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Farm Day at Lookingglass Elementary School teaches about origin of farm products

LOOKINGGLASS — Whether it’s the clothes you wear, the milk you drink, the meat you eat, or the many wood products used in everyday life, many kids think it all just comes from the store.

But Farm Day at the Lookingglass Grange on Wednesday gave students from Lookingglass Elementary School a first-hand look at where many of their everyday necessities come from.

“Hopefully they can learn where their food, shelter and clothing come from,” said Candy Maidens of the grange, which was a key player in organizing the event. “They’re really excited to learn about agriculture.”

Maidens said the grange was able to get good community participation for the event from the Lookingglass Fire Department, the Douglas County Farm Bureau, the FFA, the Umpqua Spinners and Weavers, and several grange members, who displayed gardening, beekeeping and other activities. There was even an FFA forestry booth to teach kids where wood products originate.

The Douglas High School FFA sent 42 members to work at the event, transporting groups of elementary students through about a dozen exhibits inside the building and to see live animal exhibits outside. Nearly 200 kindergarten through sixth grade students participated in the event.

“Unfortunately in our country, national resource and ag literacy is a problem. People don’t understand where their food comes from and they don’t understand where the lumber to build their homes comes from,” said Rob Holbeck, the Douglas High School FFA adviser.

Some FFA members answered questions for the students, while others manned the forestry booth and tended the animals that were on display outside the building.

“We’re just trying to educate the kids as much as we can about agriculture and how it helps the community,” said Taylor Davis, an FFA member and senior at Douglas High School.

“They’re pretty interested, especially in the wood,” added Natalya Lane, from the FFA.

Teachers felt it was valuable to get some hands-on lessons for the kids.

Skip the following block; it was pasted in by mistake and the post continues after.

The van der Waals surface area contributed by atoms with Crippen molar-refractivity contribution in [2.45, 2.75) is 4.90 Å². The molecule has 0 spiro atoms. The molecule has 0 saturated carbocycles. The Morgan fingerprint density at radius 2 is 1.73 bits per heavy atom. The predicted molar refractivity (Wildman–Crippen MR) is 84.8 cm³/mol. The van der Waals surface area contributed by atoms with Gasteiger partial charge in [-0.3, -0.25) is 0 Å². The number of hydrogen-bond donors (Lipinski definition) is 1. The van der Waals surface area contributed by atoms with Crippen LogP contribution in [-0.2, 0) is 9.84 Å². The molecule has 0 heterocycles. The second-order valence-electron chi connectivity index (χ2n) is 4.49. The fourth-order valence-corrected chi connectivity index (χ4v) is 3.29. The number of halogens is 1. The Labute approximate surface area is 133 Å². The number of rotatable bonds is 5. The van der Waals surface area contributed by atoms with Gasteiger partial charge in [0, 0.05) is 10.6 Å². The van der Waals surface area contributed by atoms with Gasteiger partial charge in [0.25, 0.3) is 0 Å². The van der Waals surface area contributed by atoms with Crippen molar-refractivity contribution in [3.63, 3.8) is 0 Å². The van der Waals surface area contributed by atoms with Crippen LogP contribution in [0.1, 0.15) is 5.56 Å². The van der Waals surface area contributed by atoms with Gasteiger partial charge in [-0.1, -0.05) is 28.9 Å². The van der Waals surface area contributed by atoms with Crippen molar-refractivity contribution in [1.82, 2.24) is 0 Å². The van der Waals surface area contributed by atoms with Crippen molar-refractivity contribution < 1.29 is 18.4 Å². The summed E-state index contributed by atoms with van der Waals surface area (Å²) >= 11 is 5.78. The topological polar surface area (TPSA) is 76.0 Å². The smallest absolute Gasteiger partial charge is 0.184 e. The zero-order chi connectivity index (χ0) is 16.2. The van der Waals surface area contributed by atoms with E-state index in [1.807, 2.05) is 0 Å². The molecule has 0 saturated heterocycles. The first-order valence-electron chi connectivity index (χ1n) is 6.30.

“We were given some lessons to do in the classroom before we came over trying to figure out which products came from which animal,” said second grade teacher Kristal Plikat. “For them to come over and see it hands on, it’s fabulous. I love it.”

They could get up close to the baby lambs, small horses, goats and a large cow, and even some farm machinery.

Maidens said the grange promotes agriculture, so the event was a good way to get their message out to a young audience about agriculture and community.

The kids got to see wool from the sheep converted into material and see a honeybee hive where bees make their honey.

Many of the kids had never seen farm animals up close, so there were some interesting questions posed to the FFA members from the some of the elementary school kids. It was an eye-opener for a lot of them.

“This little boy asked if one of the lambs out there was actually a puppy,” said Davina Jordy, a freshman in the FFA. “I told him, no, this is a lamb.”

Umpqua Weavers and Spinners member Amber Brown said she likes to show the kids how material is made to make clothes.

“They look at you kind of funny when they realize their clothing starts out over there with raw sheep wool,” Brown said. “That’s definitely an eye-opener.”

Teachers at the event felt it was a big success and it kept the students’ attention.

“They love finding out where the wood comes from and what they do with it,” said fourth grade teacher Paulette Goodman. “But they really loved the animals.”

Washout closes Oregon 42 South near Bandon for at least the rest of week

Oregon Highway 42 South is closed 5 miles east of Bandon after a massive chunk of the freeway collapsed Wednesday night after the week’s rain.